In India’s east, just north of Calcutta, there’s a piece of the country that slips in between Nepal, Bangladesh and Bhutan. This is where Assam tea is grown, and where, between Nepal and Bhutan, an area called Sikkim goes up into the Himalayas.
There, yak herders have reported seeing snow leopards–not always a welcome sight, as they sometimes prey on livestock. Not much is known about the range of snow leopards in this area, in part because the mountainous terrain makes them hard to track. But WWF-India set up a camera trap pilot project there, and for the first time, captured direct evidence of snow leopards’ presence.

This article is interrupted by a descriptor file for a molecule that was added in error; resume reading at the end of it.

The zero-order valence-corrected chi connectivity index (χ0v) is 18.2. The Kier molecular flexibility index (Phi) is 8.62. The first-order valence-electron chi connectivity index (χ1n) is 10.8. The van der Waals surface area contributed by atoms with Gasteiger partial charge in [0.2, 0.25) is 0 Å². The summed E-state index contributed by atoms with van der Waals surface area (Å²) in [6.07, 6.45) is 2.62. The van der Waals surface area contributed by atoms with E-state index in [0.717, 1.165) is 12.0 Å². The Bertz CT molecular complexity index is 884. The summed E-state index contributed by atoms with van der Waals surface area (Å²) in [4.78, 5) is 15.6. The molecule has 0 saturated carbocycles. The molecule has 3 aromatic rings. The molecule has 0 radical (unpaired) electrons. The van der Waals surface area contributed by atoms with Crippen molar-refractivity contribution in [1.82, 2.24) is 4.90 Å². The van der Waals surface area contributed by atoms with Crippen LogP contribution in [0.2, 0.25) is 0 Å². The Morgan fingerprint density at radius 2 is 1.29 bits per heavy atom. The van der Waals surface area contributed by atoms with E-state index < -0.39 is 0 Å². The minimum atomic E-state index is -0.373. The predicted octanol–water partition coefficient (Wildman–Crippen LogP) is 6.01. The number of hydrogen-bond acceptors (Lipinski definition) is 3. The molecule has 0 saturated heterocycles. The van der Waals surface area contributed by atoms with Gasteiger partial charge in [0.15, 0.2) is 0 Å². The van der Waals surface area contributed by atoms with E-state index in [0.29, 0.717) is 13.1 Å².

Now that’s it’s clear the snow leopards are there, the conservation organization is expanding its camera trap project, which will run through 2017, to help map the snow leopards’ range and learn more about its wild prey. Snow leopards are endangered, and these camera traps are part of WWF-India’s long term goal of developing a conservation plan for the cats that takes climate change into account.
As rare as it is to see one of these cats, they’re still out there in the mountains, for now.
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